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expense” along with the amortization or accretion of the premium and discount on the Company’s indebtedness and changes in the fair value of the Company’s interest rate derivatives.  Interest expense associated with the amortization of debt issuance costs was $2.2 million and $2.5 million for the three months ended September 30, 2016 and 2015, respectively.

Debt issuance costs are presented in the condensed consolidated balance sheets as a reduction to “Long-term debt, non-current”.

Interest rate derivatives

On August 13, 2012, the Company entered into forward-starting interest rate swap agreements with an aggregate notional value of $750.0 million, a maturity date of June 30, 2017, and a start date of June 30, 2013. There were no up-front fees for these agreements. The contract states that the Company shall pay a 1.67% fixed rate of interest for the term of the agreement beginning on the start date. The counter-party will pay to the Company the greater of actual LIBOR or 1.25%. The Company entered in to the forward-starting swap arrangements to reduce the risk of increased interest costs associated with potential changes in LIBOR rates.

Changes in the fair value of interest rate swaps are recorded in interest expense in the condensed consolidated statements of operations for the applicable period. The fair value of the interest rate swaps of $2.3 million and $3.0 million are included in “Other long term liabilities” in the Company’s condensed consolidated balance sheets as of September 30, 2016 and June 30, 2016, respectively. During the three months ended September 30, 2016 and 2015, $(0.7) million and $0.4 million was recorded as a (decrease)/increase in interest expense for the change in fair value of the interest rate swaps.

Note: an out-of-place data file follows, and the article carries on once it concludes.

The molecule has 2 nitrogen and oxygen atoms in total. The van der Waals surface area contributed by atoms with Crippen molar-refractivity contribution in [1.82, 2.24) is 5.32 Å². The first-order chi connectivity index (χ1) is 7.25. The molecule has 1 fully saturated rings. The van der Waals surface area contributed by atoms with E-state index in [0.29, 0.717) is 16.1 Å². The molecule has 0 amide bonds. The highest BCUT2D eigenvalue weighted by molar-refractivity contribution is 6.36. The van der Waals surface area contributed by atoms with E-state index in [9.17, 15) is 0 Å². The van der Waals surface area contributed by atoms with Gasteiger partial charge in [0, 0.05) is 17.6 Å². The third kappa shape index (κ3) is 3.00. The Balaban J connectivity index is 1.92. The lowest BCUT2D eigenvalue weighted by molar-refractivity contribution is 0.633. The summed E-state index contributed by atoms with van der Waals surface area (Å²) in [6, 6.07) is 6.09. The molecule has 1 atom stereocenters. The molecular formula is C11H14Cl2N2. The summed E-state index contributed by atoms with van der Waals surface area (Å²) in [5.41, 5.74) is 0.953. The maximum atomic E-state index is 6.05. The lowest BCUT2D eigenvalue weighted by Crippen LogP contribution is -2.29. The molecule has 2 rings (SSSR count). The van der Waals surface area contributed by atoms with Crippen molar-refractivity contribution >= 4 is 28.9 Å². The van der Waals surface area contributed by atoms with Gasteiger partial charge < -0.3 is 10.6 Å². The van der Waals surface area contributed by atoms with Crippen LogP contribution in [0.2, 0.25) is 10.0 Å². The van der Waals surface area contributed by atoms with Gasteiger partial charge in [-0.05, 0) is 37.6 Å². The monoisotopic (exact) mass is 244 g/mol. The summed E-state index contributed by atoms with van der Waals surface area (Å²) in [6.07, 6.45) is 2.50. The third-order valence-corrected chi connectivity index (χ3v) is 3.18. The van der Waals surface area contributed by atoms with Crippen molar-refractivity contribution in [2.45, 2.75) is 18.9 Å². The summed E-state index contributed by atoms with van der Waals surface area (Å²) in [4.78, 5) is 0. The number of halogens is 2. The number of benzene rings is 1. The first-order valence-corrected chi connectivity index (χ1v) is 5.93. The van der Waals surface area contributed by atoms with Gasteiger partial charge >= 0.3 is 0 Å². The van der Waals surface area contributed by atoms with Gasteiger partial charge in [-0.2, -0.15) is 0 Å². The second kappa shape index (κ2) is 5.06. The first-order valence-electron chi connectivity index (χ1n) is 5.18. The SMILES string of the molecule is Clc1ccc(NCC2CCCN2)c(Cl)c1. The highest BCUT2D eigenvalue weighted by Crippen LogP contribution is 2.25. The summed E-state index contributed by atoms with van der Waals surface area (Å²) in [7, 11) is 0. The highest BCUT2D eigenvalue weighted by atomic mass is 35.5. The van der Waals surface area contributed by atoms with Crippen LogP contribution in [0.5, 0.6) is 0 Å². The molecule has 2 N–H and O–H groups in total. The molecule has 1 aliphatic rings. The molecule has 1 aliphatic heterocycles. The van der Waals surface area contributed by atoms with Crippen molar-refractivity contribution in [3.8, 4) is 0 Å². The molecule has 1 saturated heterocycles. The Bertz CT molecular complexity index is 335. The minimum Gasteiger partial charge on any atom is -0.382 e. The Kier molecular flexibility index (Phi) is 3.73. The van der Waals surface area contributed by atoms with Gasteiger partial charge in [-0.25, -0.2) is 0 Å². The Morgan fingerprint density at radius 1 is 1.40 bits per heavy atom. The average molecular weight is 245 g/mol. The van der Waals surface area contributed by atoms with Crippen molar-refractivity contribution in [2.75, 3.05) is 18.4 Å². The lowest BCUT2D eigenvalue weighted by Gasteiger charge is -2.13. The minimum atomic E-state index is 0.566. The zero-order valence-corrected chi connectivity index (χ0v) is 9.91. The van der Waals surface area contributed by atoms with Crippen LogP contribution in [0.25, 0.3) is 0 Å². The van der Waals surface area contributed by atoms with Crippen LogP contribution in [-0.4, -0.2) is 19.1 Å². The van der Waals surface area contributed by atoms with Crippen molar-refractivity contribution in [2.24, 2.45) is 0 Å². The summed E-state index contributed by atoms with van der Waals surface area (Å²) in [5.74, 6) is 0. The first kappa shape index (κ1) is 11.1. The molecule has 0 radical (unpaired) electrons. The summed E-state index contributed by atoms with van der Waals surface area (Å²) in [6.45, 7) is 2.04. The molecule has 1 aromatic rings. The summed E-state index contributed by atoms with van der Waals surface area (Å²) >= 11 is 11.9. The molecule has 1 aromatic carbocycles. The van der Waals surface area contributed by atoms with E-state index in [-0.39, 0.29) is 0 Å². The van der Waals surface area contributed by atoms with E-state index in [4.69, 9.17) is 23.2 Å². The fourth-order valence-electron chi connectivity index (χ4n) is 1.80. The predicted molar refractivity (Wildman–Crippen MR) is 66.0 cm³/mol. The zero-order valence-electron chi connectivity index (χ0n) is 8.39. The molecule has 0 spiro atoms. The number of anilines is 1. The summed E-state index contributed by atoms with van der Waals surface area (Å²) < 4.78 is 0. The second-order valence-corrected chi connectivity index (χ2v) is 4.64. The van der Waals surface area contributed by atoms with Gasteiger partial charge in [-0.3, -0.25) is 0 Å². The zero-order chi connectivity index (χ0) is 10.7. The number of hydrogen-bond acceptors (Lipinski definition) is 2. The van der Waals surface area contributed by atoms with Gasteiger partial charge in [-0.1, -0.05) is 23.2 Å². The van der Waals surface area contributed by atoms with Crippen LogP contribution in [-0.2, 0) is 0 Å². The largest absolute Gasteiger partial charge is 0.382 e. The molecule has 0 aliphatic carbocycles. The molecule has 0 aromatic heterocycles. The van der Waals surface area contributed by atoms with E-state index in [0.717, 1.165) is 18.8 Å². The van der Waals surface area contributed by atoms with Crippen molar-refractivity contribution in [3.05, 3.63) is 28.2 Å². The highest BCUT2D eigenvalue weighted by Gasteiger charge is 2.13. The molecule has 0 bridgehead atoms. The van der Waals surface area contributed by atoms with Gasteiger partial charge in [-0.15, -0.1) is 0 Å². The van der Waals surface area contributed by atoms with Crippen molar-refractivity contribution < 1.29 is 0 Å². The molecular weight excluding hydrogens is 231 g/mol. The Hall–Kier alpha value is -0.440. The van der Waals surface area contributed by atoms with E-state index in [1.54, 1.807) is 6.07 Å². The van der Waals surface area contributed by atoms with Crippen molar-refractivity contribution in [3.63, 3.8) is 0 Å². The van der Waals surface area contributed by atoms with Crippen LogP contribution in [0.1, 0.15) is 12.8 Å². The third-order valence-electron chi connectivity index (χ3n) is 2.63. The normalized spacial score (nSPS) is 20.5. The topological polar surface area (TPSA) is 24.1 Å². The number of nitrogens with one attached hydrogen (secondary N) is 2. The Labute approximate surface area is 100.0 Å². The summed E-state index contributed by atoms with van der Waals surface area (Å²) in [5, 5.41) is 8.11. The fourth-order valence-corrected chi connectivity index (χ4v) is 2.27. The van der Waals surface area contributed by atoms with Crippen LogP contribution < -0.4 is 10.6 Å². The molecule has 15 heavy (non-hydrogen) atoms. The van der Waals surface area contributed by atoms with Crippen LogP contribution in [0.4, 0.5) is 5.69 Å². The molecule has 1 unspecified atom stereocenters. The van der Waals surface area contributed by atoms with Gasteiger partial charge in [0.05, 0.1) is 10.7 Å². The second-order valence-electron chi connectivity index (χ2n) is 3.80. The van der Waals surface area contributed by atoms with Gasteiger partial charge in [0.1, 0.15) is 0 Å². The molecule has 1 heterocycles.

(6) INCOME TAXES

The Company’s effective tax rates on pre-tax income/(loss) for the three months ended September 30, 2016 and September 30, 2015 was 29.8% and 21.6%, respectively.

 

The interim period effective tax rate is derived from anticipated pre-tax book income for the full fiscal year adjusted for anticipated items that are deductible/non-deductible for tax purposes only (i.e., permanent items). Additionally, the tax expense or benefit related to discrete permanent differences in an interim period are recorded in the period they occur.

 

The interim effective tax rate for the three months ended September 30, 2016 was positively impacted by the United Kingdom (“UK”) tax rate decrease (described further below) as well as non-US tax expense not recognized due to full valuation allowances recorded on certain foreign entities. The effective tax continues to be negatively impacted by stock-based compensation expense related to the common units of Communications Infrastructure Investments, LLC (“CII”), which is not deductible for income tax purposes. The interim effective tax rate was further negatively impacted by an excess of GAAP stock compensation expense for the current quarter, related to the Company’s Restricted Stock Unit plan, over what is deductible for income tax purposes.